Day 8. From Amman , the Biblical Rabbath Ammon and Roman-period Philadelphia, we drive 40 minutes to Mount Nebo, 2400 feet above sea level. From here Moses viewed the Holy Land that he was not allowed to enter. On a clear day we can see the Mount Olives in Jerusalem. We then drive to nearby Madaba to see a 6th-century mosaic map of the Holy Land, spread across the floor of a church. We then descend to the Jordan Valley and the Allenby Bridge, where we go through the border procedures and enter the Holy Land. At Jericho we visit the remains of the world’s oldest city and view the traditional mountain of Jesus’ temptation. Heading north into Israel through the Jordan Valley, we reach Beth Shean (aka Scythopolis). Here we view the setting for the death of Saul (I Samuel 28 – II Samuel 1). We walk through magnificent Roman and Byzantine ruins: theater, bathhouses, ancient toilets, market areas, and colonnaded streets. We continue north for D/O at a hotel on the Sea of Galilee

Day 9. We drive along the Sea of Galilee to Capernaum, where we visit the synagogue and the place where early Christians remembered Peter’s house. We continue to Tabgha (short for Heptapagon, “seven springs”) to view the mosaics in the Church of the Loaves and Fishes. Ascending the Mt. of Beatitudes, we listen to Jesus’ teachings. On an ancient trade route, we pass Hazor and then go on to Tell Dan. Here we do a nature walk and visit the high place where Jeroboam son of Nebat set up a golden calf. We continue to Caesarea Philippi (Banias), where Peter answered Jesus’ question, “Who do you say that I am?” Our route then takes us over the Golan Heights, skirting Mt. Hermon, with a view toward Damascus. We end the day with a boat ride on the Sea of Galilee.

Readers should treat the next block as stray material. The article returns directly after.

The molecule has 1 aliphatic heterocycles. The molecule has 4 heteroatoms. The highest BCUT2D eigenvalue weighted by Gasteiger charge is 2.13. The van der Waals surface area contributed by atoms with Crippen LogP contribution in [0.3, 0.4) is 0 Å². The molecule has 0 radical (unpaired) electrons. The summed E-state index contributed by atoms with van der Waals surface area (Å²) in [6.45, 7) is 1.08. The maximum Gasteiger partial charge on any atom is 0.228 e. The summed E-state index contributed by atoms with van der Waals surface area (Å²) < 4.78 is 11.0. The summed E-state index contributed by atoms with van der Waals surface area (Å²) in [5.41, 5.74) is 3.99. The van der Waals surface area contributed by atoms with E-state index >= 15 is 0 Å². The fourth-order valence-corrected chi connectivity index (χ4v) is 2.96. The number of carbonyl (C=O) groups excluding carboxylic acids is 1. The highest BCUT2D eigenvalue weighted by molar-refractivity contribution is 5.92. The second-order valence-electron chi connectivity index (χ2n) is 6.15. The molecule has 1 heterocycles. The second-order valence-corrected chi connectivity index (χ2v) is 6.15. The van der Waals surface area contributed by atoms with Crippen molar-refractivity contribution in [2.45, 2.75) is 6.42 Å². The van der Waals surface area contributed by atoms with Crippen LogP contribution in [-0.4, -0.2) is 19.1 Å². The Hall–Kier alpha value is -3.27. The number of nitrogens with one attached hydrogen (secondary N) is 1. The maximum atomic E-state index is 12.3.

Day 10. We drive to Nazareth to get acquainted with Jesus’ home town. Starting at its spring, where Mary would have done her family’s laundry, we walk through the bazaar to the Church of the Annunciation, which stands over the site of the ancient village. After surveying the Plain of Jezreel, we then drive to the mound of Megiddo, har megiddo in Hebrew, which gave its name to Armageddon. We ascend Mt. Carmel, site of Elijah’s confrontation with the prophets of Baal. From here we drive along the coastal highway to Caesarea Maritima. We explore this Roman bridgehead to the land, which became the Christian springboard to the West. Then we board our bus and head up the historic Beth Horon road (Joshua 10:10) to the Benjamin Plateau, passing ancient Gibeon. Atop Mt. Scopus, we behold majestic Jerusalem. D/O

Day 11. We start the day with an orientation to Jerusalem from the Mt. of Olives. We follow the traditional Palm Sunday route to the church known as Dominus Flevit (“the Lord weeps”). After viewing the Golden Gate, we walk downhill to Gethsemane, where we take time to meditate on the Gospel text. Then we drive to Mt. Zion and a church called Peter in Gallicantu, which affords the best view of early Jerusalem from the west. (Here, the Assumptionist Fathers propose, was the house where the High Priest Caiaphas interrogated Jesus.) Heading south, we visit Solomon’s Pools, Jerusalem’s main source of water for almost 2000 years. Passing the monastery of Hortus Conclusus (“the sealed garden”) in Artas, we go to Shepherds’ Fields. We conclude the day with a visit to Bethlehem, walking through its alleys and markets to the Church of the Nativity.

Day 12. In the morning, we drive through West Jerusalem to the Shrine of the Book, which houses the Dead Sea Scrolls, and a visit to the model of Jerusalem, representing how the city looked on the eve of the Jewish revolt, 36 years after the Passion of Jesus. Then we drive through the Judaean desert to Qumran. Here we view Cave # 4, which contained the greatest quantity of Dead Sea scrolls. We continue south to Masada. We take the cable car to the top, visiting Herod’s mountain bunker and the last stronghold of the Jewish revolt against Rome (66-73 AD). We conclude the day with a float in the Dead Sea, then return to Jerusalem.

Day 13. We transfer to the Dung Gate. Just inside, we examine the Ophel excavations near the southern end of the Temple complex, including steps on which Jesus and the disciples walked as they went up to the Temple. We then visit the Western Wall, Judaism’s holiest site. We ascend to the Dome of the Rock and the al-Aqsa Mosque, located on the traditional site of the Temple Mount. Just to the north we find the Pools of Bethesda (John 5) and St. Anne’s Church, perfectly preserved from the Crusader period – with remarkable acoustics. We then walk the Via Dolorosa (Way of the Cross) to the Holy Sepulcher. We conclude our day at the Garden Tomb for a special visit and Communion.

Day 14. Departure.

Practical Information

Contact information

Mt. of Olive Road #17 P.O Box 19105
Jerusalem, 91190 Holy Land